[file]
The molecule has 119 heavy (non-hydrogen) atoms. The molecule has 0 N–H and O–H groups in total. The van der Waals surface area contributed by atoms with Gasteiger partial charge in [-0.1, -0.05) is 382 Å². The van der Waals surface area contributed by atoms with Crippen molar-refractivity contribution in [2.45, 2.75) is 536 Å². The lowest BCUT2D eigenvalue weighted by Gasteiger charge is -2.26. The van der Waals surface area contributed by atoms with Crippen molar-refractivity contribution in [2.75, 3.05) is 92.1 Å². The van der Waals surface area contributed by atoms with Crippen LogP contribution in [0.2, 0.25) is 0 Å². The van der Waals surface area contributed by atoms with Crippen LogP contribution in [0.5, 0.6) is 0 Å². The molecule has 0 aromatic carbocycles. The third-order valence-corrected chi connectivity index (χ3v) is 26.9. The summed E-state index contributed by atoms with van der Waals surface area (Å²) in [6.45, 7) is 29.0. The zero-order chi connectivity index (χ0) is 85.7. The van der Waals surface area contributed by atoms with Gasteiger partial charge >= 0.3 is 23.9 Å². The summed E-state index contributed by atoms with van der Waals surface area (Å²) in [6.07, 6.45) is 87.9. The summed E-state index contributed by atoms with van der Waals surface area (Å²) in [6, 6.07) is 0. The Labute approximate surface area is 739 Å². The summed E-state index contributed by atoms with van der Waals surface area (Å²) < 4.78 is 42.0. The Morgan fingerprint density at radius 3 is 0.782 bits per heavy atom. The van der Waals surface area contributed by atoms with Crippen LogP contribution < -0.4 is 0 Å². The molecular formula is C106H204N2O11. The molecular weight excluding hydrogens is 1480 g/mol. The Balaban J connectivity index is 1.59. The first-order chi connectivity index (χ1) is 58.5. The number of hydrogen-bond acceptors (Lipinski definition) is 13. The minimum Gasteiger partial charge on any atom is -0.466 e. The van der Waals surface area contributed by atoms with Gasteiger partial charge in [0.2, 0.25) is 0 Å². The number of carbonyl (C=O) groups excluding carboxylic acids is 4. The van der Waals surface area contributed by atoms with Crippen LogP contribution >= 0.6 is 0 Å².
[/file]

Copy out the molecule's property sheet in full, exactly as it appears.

The molecule has 119 heavy (non-hydrogen) atoms. The molecule has 0 N–H and O–H groups in total. The van der Waals surface area contributed by atoms with Gasteiger partial charge in [-0.1, -0.05) is 382 Å². The van der Waals surface area contributed by atoms with Crippen molar-refractivity contribution in [2.45, 2.75) is 536 Å². The lowest BCUT2D eigenvalue weighted by Gasteiger charge is -2.26. The van der Waals surface area contributed by atoms with Crippen molar-refractivity contribution in [2.75, 3.05) is 92.1 Å². The van der Waals surface area contributed by atoms with Crippen LogP contribution in [0.2, 0.25) is 0 Å². The van der Waals surface area contributed by atoms with Crippen LogP contribution in [0.5, 0.6) is 0 Å². The molecule has 0 aromatic carbocycles. The third-order valence-corrected chi connectivity index (χ3v) is 26.9. The summed E-state index contributed by atoms with van der Waals surface area (Å²) in [6.45, 7) is 29.0. The zero-order chi connectivity index (χ0) is 85.7. The van der Waals surface area contributed by atoms with Gasteiger partial charge >= 0.3 is 23.9 Å². The summed E-state index contributed by atoms with van der Waals surface area (Å²) in [6.07, 6.45) is 87.9. The summed E-state index contributed by atoms with van der Waals surface area (Å²) in [6, 6.07) is 0. The Labute approximate surface area is 739 Å². The summed E-state index contributed by atoms with van der Waals surface area (Å²) < 4.78 is 42.0. The Morgan fingerprint density at radius 3 is 0.782 bits per heavy atom. The van der Waals surface area contributed by atoms with Crippen LogP contribution < -0.4 is 0 Å². The molecular formula is C106H204N2O11. The molecular weight excluding hydrogens is 1480 g/mol. The Balaban J connectivity index is 1.59. The first-order chi connectivity index (χ1) is 58.5. The number of hydrogen-bond acceptors (Lipinski definition) is 13. The minimum Gasteiger partial charge on any atom is -0.466 e. The van der Waals surface area contributed by atoms with Gasteiger partial charge in [0.2, 0.25) is 0 Å². The number of carbonyl (C=O) groups excluding carboxylic acids is 4. The van der Waals surface area contributed by atoms with Crippen LogP contribution >= 0.6 is 0 Å².